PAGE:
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Sunday, April 15, 2012

Competent fiction


THE TOMB IN THE KYOTO HILLS AND OTHER STORIES, by Hans Brinckmann. Strategic Book Publishing, 2011, 150 pp., $12.95 (paperback).

The five stories that constitute Hans Brinckmann's "The Tomb in the Kyoto Hills" are all competent. The prose seldom obtrudes on the reader's consciousness; the characters are sometimes slightly implausible, but never enough to be awful. The focus on men at loose ends, and the manner in which women exist in some of the stories primarily as vehicles to aid men in their quest for whatever it is they're questing for, is tiresome, but not unusual. If the author displayed a sensibility that was profound or a vision of life that was startling and fresh, his stories might transcend mere competence, but unfortunately, though Brinckmann is neither insensitive nor dim, one sees little evidence in these stories of superlative sensibility or insight.

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Competence, however, is no small thing, and Brinckmann does manage to give us a glimpse into how a person with his somewhat unusual background — he's a retired banker who has spent much of his life in Japan — might think. What we see is not always pretty.

The first story in the collection, "A Leap into the Light," is the most interesting because of the creepiness of the main characters, a quality Brinckmann may not have intended. A European man living in Kansai in the 1960s finds that an acquaintance, Gerard Winters, has, in essence, purchased a young Japanese girl, and employs her as a sort of concubine. The proud buyer of this now 17- or 18-year-old woman assures the narrator that this is OK because he didn't let his then pre-pubescent purchase act on the desire she felt for him. "Yes, I was very strict," he says. "She looked pretty grown-up but she was under-age, after all. In Japan girls must be thirteen to ... "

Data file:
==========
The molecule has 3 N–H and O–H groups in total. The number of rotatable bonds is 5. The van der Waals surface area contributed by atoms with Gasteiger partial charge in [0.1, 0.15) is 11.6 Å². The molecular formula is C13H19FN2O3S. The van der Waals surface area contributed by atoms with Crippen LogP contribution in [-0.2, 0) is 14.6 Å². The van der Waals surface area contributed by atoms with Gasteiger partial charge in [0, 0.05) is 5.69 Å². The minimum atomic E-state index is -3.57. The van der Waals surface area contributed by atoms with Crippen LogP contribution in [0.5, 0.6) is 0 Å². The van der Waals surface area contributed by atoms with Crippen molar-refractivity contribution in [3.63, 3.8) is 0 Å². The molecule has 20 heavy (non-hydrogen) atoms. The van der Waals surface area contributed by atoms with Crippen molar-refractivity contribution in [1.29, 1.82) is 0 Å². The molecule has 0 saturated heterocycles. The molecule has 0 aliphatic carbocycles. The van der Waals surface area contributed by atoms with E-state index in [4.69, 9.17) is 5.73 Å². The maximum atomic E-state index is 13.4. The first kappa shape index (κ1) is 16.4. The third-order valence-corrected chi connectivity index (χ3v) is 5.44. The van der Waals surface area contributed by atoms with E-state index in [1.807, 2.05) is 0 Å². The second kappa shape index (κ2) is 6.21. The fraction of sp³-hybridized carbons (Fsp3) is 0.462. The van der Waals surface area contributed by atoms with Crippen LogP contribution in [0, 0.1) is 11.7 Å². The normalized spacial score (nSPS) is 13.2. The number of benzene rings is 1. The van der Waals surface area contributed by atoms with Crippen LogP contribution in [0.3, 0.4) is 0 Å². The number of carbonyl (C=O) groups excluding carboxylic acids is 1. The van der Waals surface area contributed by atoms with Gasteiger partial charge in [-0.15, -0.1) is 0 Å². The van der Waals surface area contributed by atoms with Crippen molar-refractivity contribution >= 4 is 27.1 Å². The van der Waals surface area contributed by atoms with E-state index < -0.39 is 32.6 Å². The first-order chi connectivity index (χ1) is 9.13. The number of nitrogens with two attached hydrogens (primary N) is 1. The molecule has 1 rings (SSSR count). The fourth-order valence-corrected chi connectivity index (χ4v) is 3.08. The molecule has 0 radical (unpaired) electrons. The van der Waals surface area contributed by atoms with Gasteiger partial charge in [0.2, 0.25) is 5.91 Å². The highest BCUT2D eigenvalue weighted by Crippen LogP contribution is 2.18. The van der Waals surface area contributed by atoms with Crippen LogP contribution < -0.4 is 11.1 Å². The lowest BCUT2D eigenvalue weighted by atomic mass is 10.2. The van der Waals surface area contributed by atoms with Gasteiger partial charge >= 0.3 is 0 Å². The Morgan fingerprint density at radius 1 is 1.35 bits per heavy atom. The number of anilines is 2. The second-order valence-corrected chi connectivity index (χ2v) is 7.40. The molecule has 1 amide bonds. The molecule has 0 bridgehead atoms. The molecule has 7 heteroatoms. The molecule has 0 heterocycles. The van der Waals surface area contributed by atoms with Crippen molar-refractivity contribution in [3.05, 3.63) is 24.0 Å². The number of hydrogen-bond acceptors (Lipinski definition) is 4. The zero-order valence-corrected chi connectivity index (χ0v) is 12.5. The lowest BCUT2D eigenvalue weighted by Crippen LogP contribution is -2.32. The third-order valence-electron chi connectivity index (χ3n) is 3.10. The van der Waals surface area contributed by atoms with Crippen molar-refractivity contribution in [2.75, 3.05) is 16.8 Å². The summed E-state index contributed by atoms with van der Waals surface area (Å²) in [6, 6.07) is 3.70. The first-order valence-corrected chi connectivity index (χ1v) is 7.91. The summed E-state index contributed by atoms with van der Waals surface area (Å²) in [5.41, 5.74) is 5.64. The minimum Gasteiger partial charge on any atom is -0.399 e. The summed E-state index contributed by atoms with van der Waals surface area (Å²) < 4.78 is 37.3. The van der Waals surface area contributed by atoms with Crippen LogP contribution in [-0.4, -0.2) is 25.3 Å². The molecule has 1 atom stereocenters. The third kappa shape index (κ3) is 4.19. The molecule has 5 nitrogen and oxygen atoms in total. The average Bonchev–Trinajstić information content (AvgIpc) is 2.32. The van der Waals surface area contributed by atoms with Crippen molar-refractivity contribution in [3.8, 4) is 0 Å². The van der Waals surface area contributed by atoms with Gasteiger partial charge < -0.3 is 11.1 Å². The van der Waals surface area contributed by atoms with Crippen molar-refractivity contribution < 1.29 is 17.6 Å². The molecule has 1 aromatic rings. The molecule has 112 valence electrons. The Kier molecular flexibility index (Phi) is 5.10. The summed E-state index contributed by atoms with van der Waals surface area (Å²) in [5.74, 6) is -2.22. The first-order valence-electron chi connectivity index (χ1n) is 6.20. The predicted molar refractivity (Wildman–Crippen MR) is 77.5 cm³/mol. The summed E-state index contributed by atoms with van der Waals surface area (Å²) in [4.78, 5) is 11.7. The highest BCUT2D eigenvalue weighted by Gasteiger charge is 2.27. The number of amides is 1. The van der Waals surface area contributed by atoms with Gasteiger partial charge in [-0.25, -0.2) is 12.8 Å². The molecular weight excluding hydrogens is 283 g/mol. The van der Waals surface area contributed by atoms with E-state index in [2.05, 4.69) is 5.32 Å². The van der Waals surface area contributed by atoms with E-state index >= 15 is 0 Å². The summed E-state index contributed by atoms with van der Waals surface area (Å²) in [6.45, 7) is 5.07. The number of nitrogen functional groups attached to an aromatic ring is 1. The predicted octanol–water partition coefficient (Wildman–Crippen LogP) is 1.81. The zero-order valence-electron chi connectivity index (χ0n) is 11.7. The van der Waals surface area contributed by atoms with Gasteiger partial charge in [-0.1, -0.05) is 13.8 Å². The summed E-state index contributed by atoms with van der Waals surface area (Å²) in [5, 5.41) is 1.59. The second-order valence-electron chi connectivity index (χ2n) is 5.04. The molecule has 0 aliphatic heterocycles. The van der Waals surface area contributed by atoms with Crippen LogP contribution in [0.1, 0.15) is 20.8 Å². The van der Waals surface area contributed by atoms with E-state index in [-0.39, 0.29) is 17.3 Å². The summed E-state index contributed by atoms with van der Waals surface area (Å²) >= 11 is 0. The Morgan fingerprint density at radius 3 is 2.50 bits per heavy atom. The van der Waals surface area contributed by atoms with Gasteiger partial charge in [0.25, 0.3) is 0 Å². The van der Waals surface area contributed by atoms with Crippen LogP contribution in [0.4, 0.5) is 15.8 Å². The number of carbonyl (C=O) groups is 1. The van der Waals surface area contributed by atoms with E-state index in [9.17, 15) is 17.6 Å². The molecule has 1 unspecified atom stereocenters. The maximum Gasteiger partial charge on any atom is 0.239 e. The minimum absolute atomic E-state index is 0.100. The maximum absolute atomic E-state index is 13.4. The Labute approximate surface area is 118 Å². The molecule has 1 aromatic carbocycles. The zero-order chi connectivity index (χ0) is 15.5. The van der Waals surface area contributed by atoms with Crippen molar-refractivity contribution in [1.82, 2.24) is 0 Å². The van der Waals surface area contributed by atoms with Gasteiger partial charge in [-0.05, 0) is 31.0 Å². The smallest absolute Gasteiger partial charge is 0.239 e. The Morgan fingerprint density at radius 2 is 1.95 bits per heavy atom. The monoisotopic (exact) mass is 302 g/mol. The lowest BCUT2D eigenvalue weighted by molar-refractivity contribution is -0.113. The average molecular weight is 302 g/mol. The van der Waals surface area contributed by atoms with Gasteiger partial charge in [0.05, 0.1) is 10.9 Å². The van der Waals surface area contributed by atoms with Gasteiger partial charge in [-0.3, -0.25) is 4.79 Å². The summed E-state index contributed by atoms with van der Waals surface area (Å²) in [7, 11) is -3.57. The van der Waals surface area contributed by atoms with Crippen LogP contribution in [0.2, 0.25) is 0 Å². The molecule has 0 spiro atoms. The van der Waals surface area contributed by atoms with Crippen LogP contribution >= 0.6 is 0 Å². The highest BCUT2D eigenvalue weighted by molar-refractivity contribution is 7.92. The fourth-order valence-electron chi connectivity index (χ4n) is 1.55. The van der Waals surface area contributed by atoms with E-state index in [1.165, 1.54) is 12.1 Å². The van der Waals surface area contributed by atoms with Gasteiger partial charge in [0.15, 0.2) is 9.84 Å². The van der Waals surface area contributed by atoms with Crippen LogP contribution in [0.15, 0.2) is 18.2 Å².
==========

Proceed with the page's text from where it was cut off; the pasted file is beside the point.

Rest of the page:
When Winters informs his acquaintance that he is dying and would like to pass the girl on to him, the narrator, because he believes in "innen, the existence of fated connections," and doesn't much care for "Western women's lib advocates," quickly accepts the offer, making only one stipulation: that the girl be told at some point about what they have arranged for her. The past may be another country, but creeps, it seems, have always been creeps.

The assumptions about women in the long title story, "A Tomb in the Kyoto Hills" are jarring in much the same way. Those who've read or seen "Eat, Pray, Love" will recognize the template: privileged first-worlder suffers a midlife crisis and chucks it all to head off to Asia in search of a more authentic existence. Men who've attempted Elizabeth Gilbert's book — if there are any — may find Brinckmann's version more congenial, because it's a guy who's doing the chucking. Like the girl in "A Leap Into the Light," the seeker's wife lives to serve her man, so she tags along with him to Kyoto, and devotes herself to facilitating his quest. How could she do otherwise when she apparently believes, with her husband, in "the obligation every man has to himself — to find his own truth?" As a woman, of course, her only obligation is to stand by her man — except, of course, when the sensitive guy wants to be alone.

That Brinckmann manages, in these stories and the remaining three, to clearly convey his worldview is evidence of his competence. That he fails to interrogate some of the more questionable aspects of that worldview is what assures that the stories are seldom more than competent.



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